From malware-laden emails to fake donations, these are some of the most common cons you should watch out for amid this public health crisis
It’s beyond reasonable doubt that the COVID-19 disease has transformed itself into a pandemic that has thrown the world into a tailspin. Panic is palpable than ever before, and as a result, has led to market closures, travel bans, lockdowns, and panic buying.
Unfortunately, cybercriminals are taking advantage of this chaotic situation to defraud the vulnerable. With more than 60,000 deaths witnessed across the globe due to the virus, fraudsters are finding an opportune moment for launching their fraudulent campaigns, usually disguised as humanitarian interventions.
Therefore, the big question is, how do you sniff potential scammers a mile away? Fret not, in this post, we share some of the common despicable tactics (as identified by the ESET research team) that are currently being used by scammers to defraud innocent souls.
To appear as
convincing as possible, the current retinue of scammers have resorted to
impersonating authoritative sources, especially those concerned with
disseminating news regarding the virus. Such include the world health
organization (WHO) among many other firms.
As such, they will send you emails purporting to come from these sources that contain “vital information” regarding the disease to hoodwink you into clicking on their malicious links. Usually, such links may steal your personal information, install malware on your machine, or try to capture your password and login credentials.
Nevertheless, the good thing is that most of these organizations are aware of such fraudulent activities. And in a bid to end them, have come to the open regarding the issue. For instance, the WHO, on its website, offers advice on how it communicates and also elaborates on what to expect from their official emails.
As an example,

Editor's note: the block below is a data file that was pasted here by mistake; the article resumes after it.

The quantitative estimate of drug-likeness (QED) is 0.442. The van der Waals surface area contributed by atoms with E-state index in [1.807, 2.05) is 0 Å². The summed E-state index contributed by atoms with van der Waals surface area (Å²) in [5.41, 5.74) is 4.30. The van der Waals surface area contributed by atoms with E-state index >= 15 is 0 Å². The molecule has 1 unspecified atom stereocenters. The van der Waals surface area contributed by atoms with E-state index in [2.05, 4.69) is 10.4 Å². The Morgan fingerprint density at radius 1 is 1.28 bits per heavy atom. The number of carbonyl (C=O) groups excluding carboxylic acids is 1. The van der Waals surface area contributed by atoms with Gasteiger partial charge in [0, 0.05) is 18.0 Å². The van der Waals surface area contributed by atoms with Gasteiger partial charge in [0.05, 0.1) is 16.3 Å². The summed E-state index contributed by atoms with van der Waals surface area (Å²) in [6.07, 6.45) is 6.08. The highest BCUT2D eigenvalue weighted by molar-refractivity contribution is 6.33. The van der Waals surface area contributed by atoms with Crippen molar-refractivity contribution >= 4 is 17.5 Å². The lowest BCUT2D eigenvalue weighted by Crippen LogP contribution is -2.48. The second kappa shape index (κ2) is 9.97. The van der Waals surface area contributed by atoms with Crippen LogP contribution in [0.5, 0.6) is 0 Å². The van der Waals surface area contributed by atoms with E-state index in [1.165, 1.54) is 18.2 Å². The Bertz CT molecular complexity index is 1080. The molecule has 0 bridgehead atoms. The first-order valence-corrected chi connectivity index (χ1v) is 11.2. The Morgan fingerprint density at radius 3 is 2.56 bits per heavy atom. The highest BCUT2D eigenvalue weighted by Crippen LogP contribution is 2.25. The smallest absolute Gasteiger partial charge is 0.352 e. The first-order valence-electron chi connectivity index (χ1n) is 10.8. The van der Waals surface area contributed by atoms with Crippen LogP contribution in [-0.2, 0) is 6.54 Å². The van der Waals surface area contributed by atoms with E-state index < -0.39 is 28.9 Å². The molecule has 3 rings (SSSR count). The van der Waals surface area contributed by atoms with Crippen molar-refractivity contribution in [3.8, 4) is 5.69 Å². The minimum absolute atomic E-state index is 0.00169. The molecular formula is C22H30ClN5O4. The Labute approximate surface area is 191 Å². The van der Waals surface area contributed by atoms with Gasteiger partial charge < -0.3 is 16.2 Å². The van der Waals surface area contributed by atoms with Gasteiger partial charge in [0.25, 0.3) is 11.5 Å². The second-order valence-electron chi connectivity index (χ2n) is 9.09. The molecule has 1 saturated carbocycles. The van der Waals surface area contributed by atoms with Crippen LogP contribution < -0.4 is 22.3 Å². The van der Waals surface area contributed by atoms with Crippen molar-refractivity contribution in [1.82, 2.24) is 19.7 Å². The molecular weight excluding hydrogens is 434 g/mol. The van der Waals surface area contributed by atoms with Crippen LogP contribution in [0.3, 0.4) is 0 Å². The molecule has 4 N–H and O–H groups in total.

one of the significant points reads:
the sender has an email address such as ‘firstname.lastname@example.org’. If there is anything
other than ‘who.int’ after the ‘@’ symbol, this sender is not from WHO. WHO
does not send emails from addresses ending in ‘@who.com’, ‘@who.org,’ or
‘@who-safety.org,’ for example.”
What’s more, the organization advises that all its web content starts with https://www.who.int/ only, no other domain is used. Therefore, be sure to check on the URL of the email sent to you before clicking on it. If in doubt, input the address directly onto your browser to get the results. Most importantly, the WHO cannot start sending you emails without your subscription or prompt.
Alternatively, you can get real information from your usual trusted sources, but not from unsolicited emails.
In another case (as shown in the image below), the fraudsters are trying to impersonate the wall street journal by establishing a visually similar site (phishing site).
From the image,
you can notice that the URL starts with ‘worldstreet’ while the wording on the
webpage indicates ‘world street,’ which is a red flag.
By creating such a site, they trick people into believing that they are the real wall street journal, therefore gain some revenue from the advertisements placed there. Though the site may not track your credentials, the money generated goes to the wrong hands.
2. Appeal for donation
In another attempt to outsmart the would-be victims, cybercriminals are now packaging themselves as “genuine souls” out there to help in the war against the virus. For instance, in a recent scam, fraudsters were attempting to persuade their audience to contribute towards the development of a vaccine for children in China.